Ousted President Plans Return To Honduras

A demonstrator, with a Honduran flag on his shoulders, stands next to a bonfire near to the presidential house in Tegucigalpa, Monday, June 29, 2009. Honduras' new leaders defied growing global pressure on Monday to reverse a military coup, arguing that they had followed their constitution in removing President Manuel Zelaya.
Ousted President Manuel Zelaya says he wants to return to Honduras this week accompanied by the head of the Organization of American States.

Zelaya says he will accept an offer by OAS Secretary-General Jose Miguel Insulza to return to the Central America country with him. Zelaya says he wants to make the trip Thursday.

He spoke Monday in Nicaragua during a meeting of Latin American leaders to discuss Sunday's coup in Honduras.

Insulza had made the offer moments before Zelaya spoke.

Earlier Monday, police and soldiers clashed with thousands of protesters outside Honduras' national palace Monday as world leaders from Barack Obama to Hugo Chavez demanded the return of a president ousted in a military coup.

Leftist leaders pulled their ambassadors from Honduras and Venezuelan President Hugo Chavez called for Hondurans to rise up against those who toppled his ally, Manuel Zelaya.

"We're ready to support the rebellion of the Honduran people," Chavez said, though he did not say what kind of support he was offering.

Protests outside the presidential palace grew from hundreds to thousands, and in the afternoon soldiers and police advanced behind riot shields, using tear gas to scatter the protesters. The demonstrators, many of them choking on the gas, hurled rocks and bottles.

Security forces fired rifles but it was not clear whether they were using live ammunition. There were no immediate confirmations of injuries. Reporters saw at least five people detained.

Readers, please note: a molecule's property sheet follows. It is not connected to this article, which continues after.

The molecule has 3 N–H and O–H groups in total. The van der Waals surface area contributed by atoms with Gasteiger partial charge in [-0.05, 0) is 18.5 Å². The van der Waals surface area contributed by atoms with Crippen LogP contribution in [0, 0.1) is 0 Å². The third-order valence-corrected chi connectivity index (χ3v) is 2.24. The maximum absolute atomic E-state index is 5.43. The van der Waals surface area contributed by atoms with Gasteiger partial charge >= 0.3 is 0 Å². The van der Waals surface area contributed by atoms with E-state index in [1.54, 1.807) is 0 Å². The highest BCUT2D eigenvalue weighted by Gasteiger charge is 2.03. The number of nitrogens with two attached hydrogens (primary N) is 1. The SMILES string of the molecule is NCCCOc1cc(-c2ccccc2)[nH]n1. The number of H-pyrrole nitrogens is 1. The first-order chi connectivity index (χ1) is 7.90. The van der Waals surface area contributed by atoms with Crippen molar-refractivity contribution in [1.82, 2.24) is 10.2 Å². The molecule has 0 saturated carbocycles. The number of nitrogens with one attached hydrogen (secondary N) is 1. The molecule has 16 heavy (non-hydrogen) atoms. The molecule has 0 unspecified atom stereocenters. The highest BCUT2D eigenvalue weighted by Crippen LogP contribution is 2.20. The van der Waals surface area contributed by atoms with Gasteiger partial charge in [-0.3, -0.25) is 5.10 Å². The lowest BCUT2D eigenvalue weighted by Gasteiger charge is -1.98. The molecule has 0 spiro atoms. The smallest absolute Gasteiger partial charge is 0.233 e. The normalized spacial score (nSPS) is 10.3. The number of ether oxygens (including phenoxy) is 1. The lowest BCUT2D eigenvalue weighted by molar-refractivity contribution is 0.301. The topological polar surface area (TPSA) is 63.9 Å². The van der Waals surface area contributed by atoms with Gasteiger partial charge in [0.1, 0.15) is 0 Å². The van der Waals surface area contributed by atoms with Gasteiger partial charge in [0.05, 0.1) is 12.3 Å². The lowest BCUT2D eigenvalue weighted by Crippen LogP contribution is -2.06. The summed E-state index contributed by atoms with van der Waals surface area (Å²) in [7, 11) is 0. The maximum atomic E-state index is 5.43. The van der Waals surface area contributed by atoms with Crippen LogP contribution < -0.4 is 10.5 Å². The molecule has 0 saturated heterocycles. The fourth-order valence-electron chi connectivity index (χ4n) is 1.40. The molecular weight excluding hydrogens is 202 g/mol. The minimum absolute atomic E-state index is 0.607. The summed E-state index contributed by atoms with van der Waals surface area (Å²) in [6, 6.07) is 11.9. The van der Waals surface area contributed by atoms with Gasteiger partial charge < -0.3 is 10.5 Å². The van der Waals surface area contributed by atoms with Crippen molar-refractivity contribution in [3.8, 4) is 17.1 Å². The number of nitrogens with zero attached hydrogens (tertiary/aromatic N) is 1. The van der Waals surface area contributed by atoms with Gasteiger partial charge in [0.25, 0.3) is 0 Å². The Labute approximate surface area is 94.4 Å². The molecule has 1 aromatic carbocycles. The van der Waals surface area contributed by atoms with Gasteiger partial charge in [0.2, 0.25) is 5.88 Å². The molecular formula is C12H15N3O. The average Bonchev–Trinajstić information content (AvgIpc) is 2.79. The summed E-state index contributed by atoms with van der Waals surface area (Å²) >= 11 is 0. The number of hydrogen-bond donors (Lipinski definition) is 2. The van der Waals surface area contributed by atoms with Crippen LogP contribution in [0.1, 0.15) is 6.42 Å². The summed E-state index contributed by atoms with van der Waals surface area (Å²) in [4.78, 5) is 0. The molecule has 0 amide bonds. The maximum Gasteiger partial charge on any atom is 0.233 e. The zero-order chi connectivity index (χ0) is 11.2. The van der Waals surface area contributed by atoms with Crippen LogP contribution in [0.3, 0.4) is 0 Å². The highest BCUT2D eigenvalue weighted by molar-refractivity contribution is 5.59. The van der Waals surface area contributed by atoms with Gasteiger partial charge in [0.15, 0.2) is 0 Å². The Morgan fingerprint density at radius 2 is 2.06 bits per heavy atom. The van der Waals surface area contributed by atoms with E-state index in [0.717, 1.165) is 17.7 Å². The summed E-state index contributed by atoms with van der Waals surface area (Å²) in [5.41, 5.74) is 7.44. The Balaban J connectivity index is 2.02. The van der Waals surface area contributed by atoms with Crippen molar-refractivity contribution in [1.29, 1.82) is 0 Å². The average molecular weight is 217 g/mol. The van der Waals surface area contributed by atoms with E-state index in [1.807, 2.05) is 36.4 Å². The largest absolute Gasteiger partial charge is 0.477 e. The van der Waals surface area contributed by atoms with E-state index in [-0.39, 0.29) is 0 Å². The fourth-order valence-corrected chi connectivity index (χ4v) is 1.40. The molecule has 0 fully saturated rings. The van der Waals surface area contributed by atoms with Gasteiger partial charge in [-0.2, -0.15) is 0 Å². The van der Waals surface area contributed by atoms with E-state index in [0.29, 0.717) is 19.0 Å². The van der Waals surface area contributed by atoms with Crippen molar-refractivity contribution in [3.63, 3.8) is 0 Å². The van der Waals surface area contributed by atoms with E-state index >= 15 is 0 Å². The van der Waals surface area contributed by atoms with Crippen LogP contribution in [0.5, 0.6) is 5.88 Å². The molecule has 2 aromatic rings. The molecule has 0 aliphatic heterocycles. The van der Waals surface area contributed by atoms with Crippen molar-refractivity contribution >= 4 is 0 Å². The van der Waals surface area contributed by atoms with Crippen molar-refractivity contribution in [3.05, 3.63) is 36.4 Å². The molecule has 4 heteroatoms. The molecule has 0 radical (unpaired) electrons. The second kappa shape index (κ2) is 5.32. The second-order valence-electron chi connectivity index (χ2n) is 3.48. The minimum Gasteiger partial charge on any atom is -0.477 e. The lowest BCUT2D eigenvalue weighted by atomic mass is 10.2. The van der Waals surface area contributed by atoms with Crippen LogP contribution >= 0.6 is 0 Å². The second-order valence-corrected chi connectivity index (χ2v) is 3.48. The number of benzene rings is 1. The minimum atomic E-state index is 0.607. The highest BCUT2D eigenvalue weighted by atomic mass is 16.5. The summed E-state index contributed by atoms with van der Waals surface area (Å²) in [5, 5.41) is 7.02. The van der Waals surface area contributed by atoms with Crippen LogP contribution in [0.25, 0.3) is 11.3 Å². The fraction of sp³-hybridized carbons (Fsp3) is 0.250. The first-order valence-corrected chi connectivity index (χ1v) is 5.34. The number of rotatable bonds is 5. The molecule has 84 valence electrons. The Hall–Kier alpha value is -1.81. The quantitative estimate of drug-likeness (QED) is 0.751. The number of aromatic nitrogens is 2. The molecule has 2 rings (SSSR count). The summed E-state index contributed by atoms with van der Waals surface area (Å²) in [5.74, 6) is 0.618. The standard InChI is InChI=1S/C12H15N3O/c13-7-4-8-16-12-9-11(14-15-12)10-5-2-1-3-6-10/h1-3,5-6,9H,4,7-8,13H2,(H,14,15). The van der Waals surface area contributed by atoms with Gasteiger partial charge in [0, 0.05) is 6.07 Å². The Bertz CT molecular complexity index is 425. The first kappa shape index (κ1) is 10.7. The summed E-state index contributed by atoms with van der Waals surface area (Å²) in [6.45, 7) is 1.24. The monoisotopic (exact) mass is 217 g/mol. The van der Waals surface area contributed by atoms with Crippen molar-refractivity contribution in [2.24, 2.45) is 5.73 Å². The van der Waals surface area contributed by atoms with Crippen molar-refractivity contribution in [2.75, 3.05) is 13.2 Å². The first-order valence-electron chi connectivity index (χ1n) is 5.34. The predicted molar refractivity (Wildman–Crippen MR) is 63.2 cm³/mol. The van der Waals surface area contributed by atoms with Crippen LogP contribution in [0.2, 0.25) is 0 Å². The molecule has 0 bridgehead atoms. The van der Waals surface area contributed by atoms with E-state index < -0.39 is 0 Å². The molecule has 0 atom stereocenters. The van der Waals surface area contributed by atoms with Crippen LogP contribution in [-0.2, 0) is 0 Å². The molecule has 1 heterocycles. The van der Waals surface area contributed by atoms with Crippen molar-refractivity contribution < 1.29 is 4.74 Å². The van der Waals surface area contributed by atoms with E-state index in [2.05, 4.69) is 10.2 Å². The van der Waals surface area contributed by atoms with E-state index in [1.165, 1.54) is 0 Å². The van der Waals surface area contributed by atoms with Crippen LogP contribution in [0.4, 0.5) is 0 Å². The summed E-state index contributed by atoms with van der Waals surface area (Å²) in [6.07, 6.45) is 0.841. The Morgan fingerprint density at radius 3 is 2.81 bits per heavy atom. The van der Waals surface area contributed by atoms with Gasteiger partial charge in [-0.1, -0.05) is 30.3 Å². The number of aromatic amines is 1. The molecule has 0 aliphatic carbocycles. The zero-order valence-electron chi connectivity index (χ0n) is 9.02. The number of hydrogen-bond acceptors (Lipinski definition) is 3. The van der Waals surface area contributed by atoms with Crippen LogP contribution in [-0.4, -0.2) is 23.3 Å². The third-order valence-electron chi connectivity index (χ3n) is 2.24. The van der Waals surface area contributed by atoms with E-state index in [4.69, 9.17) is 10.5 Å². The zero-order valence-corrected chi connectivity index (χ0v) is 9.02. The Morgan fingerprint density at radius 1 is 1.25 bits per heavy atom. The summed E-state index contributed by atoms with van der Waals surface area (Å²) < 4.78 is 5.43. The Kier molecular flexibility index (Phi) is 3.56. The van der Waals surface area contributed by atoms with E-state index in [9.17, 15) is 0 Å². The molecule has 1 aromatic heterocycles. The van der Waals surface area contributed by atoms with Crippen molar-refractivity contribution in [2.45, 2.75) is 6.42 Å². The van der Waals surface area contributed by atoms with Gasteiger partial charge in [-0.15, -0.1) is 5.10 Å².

In Washington, Obama said the United States will "stand on the side of democracy" and work with other nations and international groups to resolve the matter peacefully.

"We believe that the coup was not legal and that President Zelaya remains the democratically elected president there," Obama said.

"It would be a terrible precedent if we start moving backwards into the era in which we are seeing military coups as a means of political transition rather than democratic elections," he added. "The region has made enormous progress over the last 20 years in establishing democratic traditions. ... We don't want to go back to a dark past."

The universal condemnation of the coup placed Mr. Obama "in an unusual agreement with … the governments of Cuba and Venezuela," said CBS News foreign affairs analyst Pamela Falk. "And with such overwhelming opposition to the removal of Zelaya, it will be hard for the new government of Honduras to make the case that this was in fact not a coup but the following of a constitutional procedure."

Zelaya's ouster was Central America's first coup in at least 16 years, a blow from the barracks that reminded many of the military dictatorships the region has tried to bury in its past.

"By Thursday of last week, the United Nations was aware of the ouster attempt, and international efforts to negotiate a diplomatic resolution - which involved the White House, the European Union and regional governments - failed," Falk reported.

The Organization of American States called an emergency meeting for Tuesday to consider suspending Honduras under an agreement meant to prevent the sort of coups that for generations made Latin America a tragic spawning ground of military dictatorships.